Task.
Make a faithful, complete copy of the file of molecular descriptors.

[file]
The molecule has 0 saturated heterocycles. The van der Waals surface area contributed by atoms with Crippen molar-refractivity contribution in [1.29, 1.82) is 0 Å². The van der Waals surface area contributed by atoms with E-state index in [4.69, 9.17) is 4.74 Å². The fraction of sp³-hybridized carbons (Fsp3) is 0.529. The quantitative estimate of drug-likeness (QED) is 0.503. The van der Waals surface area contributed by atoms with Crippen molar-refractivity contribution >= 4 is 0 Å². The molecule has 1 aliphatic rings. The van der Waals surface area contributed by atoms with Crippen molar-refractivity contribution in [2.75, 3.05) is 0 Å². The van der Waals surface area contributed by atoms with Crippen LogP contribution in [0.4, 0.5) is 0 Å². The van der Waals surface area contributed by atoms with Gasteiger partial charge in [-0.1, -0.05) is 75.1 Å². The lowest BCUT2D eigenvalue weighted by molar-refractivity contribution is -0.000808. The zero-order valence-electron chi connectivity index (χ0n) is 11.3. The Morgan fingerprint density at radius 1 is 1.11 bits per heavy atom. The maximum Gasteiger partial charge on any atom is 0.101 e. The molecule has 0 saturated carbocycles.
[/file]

The molecule has 0 saturated heterocycles. The van der Waals surface area contributed by atoms with Crippen molar-refractivity contribution in [1.29, 1.82) is 0 Å². The van der Waals surface area contributed by atoms with E-state index in [4.69, 9.17) is 4.74 Å². The fraction of sp³-hybridized carbons (Fsp3) is 0.529. The quantitative estimate of drug-likeness (QED) is 0.503. The van der Waals surface area contributed by atoms with Crippen molar-refractivity contribution >= 4 is 0 Å². The molecule has 1 aliphatic rings. The van der Waals surface area contributed by atoms with Crippen molar-refractivity contribution in [2.75, 3.05) is 0 Å². The van der Waals surface area contributed by atoms with Crippen LogP contribution in [0.4, 0.5) is 0 Å². The van der Waals surface area contributed by atoms with Gasteiger partial charge in [-0.1, -0.05) is 75.1 Å². The lowest BCUT2D eigenvalue weighted by molar-refractivity contribution is -0.000808. The zero-order valence-electron chi connectivity index (χ0n) is 11.3. The Morgan fingerprint density at radius 1 is 1.11 bits per heavy atom. The maximum Gasteiger partial charge on any atom is 0.101 e. The molecule has 0 saturated carbocycles.